Killing Hope

US Military and CIA Interventions Since World War II

Author: William Blum

Publisher: Zed Books

ISBN: 9781842773697

Category: Intervention (International law)

Page: 469

View: 332

Is the United States a force for democracy? From China in the 1940s to Guatemala today, William Blum presents a comprehensive study of American covert and overt interference, by one means or another, in the internal affairs of other countries. Each chapter of the book covers a year in which the author takes one particular country case and tells the story - and each case throws light on particular US tactics of intervention.

Into the Pulpit

Southern Baptist Women and Power since World War II

Author: Elizabeth H. Flowers

Publisher: Univ of North Carolina Press

ISBN: 0807869988

Category: Religion

Page: 280

View: 1941

The debate over women's roles in the Southern Baptist Convention's conservative ascendance is often seen as secondary to theological and biblical concerns. Elizabeth Flowers argues, however, that for both moderate and conservative Baptist women--all of whom had much at stake--disagreements that touched on their familial roles and ecclesial authority have always been primary. And, in the turbulent postwar era, debate over their roles caused fierce internal controversy. While the legacy of race and civil rights lingered well into the 1990s, views on women's submission to male authority provided the most salient test by which moderates were identified and expelled in a process that led to significant splits in the Church. In Flowers's expansive history of Southern Baptist women, the "woman question" is integral to almost every area of Southern Baptist concern: hermeneutics, ecclesial polity, missionary work, church-state relations, and denominational history. Flowers's analysis, part of the expanding survey of America's religious and cultural landscape after World War II, points to the South's changing identity and connects religious and regional issues to the complicated relationship between race and gender during and after the civil rights movement. She also shows how feminism and shifting women's roles, behaviors, and practices played a significant part in debates that simmer among Baptists and evangelicals throughout the nation today.

King Cotton in Modern America

A Cultural, Political, and Economic History since 1945

Author: D. Clayton Brown

Publisher: Univ. Press of Mississippi

ISBN: 9781604737998

Category: History

Page: 432

View: 9429

King Cotton in Modern America places the once kingly crop in historical perspective, showing how “cotton culture” was actually part of the larger culture of the United States despite many regarding its cultivation and sources as hopelessly backward. Leaders in the industry, acting through the National Cotton Council, organized the various and often conflicting segments to make the commodity a viable part of the greater American economy. The industry faced new challenges, particularly the rise of foreign competition in production and the increase of man-made fibers in the consumer market. Modernization and efficiency became key elements for cotton planters. The expansion of cotton- growing areas into the Far West after 1945 enabled American growers to compete in the world market. Internal dissension developed between the traditional cotton growing regions in the South and the new areas in the West, particularly over the USDA cotton allotment program. Mechanization had profound social and economic impacts. Through music and literature, and with special emphasis placed on the meaning of cotton to African Americans in the lore of Memphis’s Beale Street, blues music, and African American migration off the land, author D. Clayton Brown carries cotton’s story to the present.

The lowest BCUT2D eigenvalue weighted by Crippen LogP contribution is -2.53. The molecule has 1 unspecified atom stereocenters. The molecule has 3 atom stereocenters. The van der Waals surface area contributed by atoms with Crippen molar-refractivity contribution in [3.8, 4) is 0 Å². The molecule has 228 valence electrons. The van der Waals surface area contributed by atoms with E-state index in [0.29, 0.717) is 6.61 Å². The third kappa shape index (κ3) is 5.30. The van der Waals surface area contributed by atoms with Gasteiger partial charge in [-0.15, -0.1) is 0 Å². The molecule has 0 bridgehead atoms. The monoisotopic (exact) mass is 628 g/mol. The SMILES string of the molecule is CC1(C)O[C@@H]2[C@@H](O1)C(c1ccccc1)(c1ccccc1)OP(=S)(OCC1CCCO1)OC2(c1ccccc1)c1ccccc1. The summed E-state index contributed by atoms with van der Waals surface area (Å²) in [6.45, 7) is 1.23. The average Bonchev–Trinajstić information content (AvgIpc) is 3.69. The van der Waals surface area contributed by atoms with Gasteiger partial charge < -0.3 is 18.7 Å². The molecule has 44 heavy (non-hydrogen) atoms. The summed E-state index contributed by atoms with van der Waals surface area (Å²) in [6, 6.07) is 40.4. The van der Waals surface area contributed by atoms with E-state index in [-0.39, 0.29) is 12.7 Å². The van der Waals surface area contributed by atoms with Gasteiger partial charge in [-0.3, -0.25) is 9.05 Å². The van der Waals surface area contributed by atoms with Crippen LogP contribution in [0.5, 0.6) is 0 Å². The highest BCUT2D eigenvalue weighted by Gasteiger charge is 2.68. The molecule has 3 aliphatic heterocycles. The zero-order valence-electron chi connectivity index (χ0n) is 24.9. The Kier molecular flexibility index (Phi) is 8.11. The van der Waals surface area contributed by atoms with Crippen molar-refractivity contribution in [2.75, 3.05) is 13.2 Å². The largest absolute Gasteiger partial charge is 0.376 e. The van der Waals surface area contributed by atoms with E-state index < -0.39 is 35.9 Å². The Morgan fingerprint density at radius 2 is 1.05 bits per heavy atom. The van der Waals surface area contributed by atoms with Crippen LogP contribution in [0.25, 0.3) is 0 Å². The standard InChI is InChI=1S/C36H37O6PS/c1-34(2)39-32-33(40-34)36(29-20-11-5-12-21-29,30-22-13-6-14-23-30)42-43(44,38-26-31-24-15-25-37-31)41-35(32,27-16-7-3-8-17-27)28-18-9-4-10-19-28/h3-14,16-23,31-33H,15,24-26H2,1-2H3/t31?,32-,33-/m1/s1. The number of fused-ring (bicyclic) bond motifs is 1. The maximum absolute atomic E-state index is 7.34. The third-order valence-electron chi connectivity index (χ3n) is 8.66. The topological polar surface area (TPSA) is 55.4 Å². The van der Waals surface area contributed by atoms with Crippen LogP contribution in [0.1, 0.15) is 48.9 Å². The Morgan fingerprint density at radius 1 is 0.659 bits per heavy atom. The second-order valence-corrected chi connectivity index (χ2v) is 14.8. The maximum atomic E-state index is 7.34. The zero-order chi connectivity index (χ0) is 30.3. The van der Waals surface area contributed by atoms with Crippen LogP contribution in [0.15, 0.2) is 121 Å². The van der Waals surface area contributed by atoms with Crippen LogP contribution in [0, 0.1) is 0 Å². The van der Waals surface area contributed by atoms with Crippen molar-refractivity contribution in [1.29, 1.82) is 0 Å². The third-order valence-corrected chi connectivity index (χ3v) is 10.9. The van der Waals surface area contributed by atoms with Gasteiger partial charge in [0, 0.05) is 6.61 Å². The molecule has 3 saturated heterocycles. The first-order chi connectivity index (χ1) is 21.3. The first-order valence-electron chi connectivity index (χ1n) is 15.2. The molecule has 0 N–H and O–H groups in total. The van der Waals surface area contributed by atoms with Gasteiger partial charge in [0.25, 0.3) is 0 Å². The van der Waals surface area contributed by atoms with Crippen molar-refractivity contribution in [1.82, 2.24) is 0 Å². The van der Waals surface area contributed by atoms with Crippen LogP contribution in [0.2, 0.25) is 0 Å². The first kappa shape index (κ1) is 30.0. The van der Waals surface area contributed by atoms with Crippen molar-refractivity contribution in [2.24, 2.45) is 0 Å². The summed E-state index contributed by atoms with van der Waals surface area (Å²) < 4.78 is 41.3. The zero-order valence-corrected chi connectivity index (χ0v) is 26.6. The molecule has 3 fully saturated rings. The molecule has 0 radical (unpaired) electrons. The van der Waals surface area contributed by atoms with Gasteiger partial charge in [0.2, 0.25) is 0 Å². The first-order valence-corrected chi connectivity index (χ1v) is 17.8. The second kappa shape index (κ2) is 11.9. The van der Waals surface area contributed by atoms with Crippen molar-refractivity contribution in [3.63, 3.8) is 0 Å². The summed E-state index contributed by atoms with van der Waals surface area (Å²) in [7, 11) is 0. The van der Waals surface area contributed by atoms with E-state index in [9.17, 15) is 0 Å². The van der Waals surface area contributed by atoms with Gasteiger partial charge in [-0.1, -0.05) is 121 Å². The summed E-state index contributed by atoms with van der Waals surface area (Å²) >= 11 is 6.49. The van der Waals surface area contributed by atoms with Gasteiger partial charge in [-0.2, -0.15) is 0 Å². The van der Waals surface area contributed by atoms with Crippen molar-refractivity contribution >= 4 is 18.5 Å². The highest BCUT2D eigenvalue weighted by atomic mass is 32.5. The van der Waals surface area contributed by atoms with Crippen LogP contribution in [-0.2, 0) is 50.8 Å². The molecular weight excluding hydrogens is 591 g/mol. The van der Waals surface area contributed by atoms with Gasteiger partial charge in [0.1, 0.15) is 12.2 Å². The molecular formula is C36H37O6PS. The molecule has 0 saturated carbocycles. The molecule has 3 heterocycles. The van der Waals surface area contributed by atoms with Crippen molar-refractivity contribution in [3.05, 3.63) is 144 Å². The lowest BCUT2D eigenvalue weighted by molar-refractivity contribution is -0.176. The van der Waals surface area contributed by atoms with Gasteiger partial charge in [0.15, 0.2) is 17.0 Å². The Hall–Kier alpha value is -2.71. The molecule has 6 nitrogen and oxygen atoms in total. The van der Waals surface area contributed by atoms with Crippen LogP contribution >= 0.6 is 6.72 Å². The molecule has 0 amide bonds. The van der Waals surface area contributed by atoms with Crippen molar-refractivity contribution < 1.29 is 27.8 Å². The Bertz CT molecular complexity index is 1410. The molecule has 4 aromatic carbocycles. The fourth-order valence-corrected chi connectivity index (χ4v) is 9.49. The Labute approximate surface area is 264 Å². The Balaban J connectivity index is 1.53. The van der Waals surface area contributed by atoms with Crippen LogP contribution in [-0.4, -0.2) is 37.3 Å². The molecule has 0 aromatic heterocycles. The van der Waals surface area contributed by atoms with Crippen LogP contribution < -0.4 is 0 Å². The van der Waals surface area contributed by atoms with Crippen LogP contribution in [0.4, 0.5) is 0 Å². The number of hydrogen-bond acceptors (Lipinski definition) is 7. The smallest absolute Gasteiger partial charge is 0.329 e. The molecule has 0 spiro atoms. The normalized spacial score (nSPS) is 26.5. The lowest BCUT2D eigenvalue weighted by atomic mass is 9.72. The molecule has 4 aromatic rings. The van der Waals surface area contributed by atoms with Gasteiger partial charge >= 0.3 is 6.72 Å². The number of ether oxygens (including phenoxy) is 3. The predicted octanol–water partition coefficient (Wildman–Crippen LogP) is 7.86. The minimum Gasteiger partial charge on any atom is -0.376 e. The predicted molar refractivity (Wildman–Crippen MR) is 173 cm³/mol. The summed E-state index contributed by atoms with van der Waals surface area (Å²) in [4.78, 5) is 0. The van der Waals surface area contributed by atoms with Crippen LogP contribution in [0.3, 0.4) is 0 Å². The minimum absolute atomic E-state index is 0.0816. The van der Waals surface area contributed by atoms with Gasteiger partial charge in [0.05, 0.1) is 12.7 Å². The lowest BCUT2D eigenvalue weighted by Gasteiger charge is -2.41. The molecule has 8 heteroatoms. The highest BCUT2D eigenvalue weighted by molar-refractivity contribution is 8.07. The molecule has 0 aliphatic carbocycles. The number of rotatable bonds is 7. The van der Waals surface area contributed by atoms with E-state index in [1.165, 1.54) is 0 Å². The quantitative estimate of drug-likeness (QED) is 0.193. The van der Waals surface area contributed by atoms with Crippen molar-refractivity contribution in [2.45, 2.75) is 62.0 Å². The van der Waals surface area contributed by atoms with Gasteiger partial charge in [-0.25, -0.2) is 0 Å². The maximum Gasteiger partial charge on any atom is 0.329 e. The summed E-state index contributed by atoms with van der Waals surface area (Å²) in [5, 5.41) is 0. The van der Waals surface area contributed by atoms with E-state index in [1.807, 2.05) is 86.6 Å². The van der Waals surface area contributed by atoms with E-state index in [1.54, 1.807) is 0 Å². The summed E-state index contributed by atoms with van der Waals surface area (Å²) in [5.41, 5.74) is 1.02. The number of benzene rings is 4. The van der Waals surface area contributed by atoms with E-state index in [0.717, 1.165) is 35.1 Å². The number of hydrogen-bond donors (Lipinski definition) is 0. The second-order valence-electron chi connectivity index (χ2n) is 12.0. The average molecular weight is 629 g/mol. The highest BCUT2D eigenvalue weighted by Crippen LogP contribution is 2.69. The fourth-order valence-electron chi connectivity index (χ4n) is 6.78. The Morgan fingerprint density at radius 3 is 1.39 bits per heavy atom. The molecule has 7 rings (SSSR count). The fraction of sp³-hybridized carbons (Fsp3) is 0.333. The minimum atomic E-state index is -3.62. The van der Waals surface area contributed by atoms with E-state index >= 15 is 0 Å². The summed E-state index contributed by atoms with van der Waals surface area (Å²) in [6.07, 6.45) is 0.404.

The New Encyclopedia of Southern Culture

Volume 20: Social Class

Author: Larry J. Griffin,Peggy G. Hargis,Charles Reagan Wilson

Publisher: Univ of North Carolina Press

ISBN: 0807882542

Category: Reference

Page: 528

View: 1821

This volume of The New Encyclopedia of Southern Culture offers a timely, authoritative, and interdisciplinary exploration of issues related to social class in the South from the colonial era to the present. With introductory essays by J. Wayne Flynt and by editors Larry J. Griffin and Peggy G. Hargis, the volume is a comprehensive, stand-alone reference to this complex subject, which underpins the history of the region and shapes its future. In 58 thematic essays and 103 topical entries, the contributors explore the effects of class on all aspects of life in the South--its role in Indian removal, the Civil War, the New Deal, and the civil rights movement, for example, and how it has been manifested in religion, sports, country and gospel music, and matters of gender. Artisans and the working class, indentured workers and steelworkers, the Freedmen's Bureau and the Knights of Labor are all examined. This volume provides a full investigation of social class in the region and situates class concerns at the center of our understanding of Southern culture.

Development and Democracy in the Southern Cone

Imperatives for U.S. Policy in South America

Author: Sidney Weintraub

Publisher: CSIS

ISBN: 9780892063628

Category: Political Science

Page: 95

View: 5129

A member of the US Foreign Service from 1949 to 1975, Weintraub (political economy, Center for Strategic and International Studies) argues that the organization Mercosur is succeeding, despite recent setbacks, in its goal of encouraging market economies and representative democracy in southern South America. Annotation copyrighted by Book News, Inc., Portland, OR.

Democracy Betrayed

The Wilmington Race Riot of 1898 and Its Legacy

Author: David S. Cecelski,Timothy B. Tyson

Publisher: UNC Press Books

ISBN: 9780807847558

Category: Social Science

Page: 301

View: 1021

This study draws together scholarship on the Wilmington Race Riot of 1898 and its aftermath. Contributors hope to draw attention to the tragedy, to honour its victims, and to bring a clear historical voice to the debate over its legacy.